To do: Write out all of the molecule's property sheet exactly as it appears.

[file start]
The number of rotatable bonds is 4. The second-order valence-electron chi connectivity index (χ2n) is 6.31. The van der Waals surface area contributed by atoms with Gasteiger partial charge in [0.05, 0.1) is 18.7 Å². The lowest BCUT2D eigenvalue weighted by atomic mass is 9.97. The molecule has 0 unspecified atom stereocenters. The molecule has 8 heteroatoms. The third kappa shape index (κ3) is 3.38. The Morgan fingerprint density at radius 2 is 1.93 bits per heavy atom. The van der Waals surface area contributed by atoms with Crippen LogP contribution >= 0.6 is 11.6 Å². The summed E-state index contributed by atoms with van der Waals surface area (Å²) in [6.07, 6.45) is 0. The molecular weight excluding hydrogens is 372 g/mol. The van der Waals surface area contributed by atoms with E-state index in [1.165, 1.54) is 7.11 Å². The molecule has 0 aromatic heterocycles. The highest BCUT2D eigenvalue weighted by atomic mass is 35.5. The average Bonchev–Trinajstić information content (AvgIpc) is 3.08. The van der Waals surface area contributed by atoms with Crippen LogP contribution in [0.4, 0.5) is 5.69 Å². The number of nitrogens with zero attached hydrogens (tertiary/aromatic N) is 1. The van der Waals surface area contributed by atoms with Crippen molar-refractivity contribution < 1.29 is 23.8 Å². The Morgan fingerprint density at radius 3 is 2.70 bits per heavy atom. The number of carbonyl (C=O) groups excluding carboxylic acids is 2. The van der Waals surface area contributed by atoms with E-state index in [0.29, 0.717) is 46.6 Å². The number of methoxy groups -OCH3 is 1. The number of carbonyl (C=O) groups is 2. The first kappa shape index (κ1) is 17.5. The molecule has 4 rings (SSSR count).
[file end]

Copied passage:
The number of rotatable bonds is 4. The second-order valence-electron chi connectivity index (χ2n) is 6.31. The van der Waals surface area contributed by atoms with Gasteiger partial charge in [0.05, 0.1) is 18.7 Å². The lowest BCUT2D eigenvalue weighted by atomic mass is 9.97. The molecule has 0 unspecified atom stereocenters. The molecule has 8 heteroatoms. The third kappa shape index (κ3) is 3.38. The Morgan fingerprint density at radius 2 is 1.93 bits per heavy atom. The van der Waals surface area contributed by atoms with Crippen LogP contribution >= 0.6 is 11.6 Å². The summed E-state index contributed by atoms with van der Waals surface area (Å²) in [6.07, 6.45) is 0. The molecular weight excluding hydrogens is 372 g/mol. The van der Waals surface area contributed by atoms with E-state index in [1.165, 1.54) is 7.11 Å². The molecule has 0 aromatic heterocycles. The highest BCUT2D eigenvalue weighted by atomic mass is 35.5. The average Bonchev–Trinajstić information content (AvgIpc) is 3.08. The van der Waals surface area contributed by atoms with Crippen LogP contribution in [0.4, 0.5) is 5.69 Å². The number of nitrogens with zero attached hydrogens (tertiary/aromatic N) is 1. The van der Waals surface area contributed by atoms with Crippen molar-refractivity contribution < 1.29 is 23.8 Å². The Morgan fingerprint density at radius 3 is 2.70 bits per heavy atom. The number of carbonyl (C=O) groups excluding carboxylic acids is 2. The van der Waals surface area contributed by atoms with E-state index in [0.29, 0.717) is 46.6 Å². The number of methoxy groups -OCH3 is 1. The number of carbonyl (C=O) groups is 2. The first kappa shape index (κ1) is 17.5. The molecule has 4 rings (SSSR count).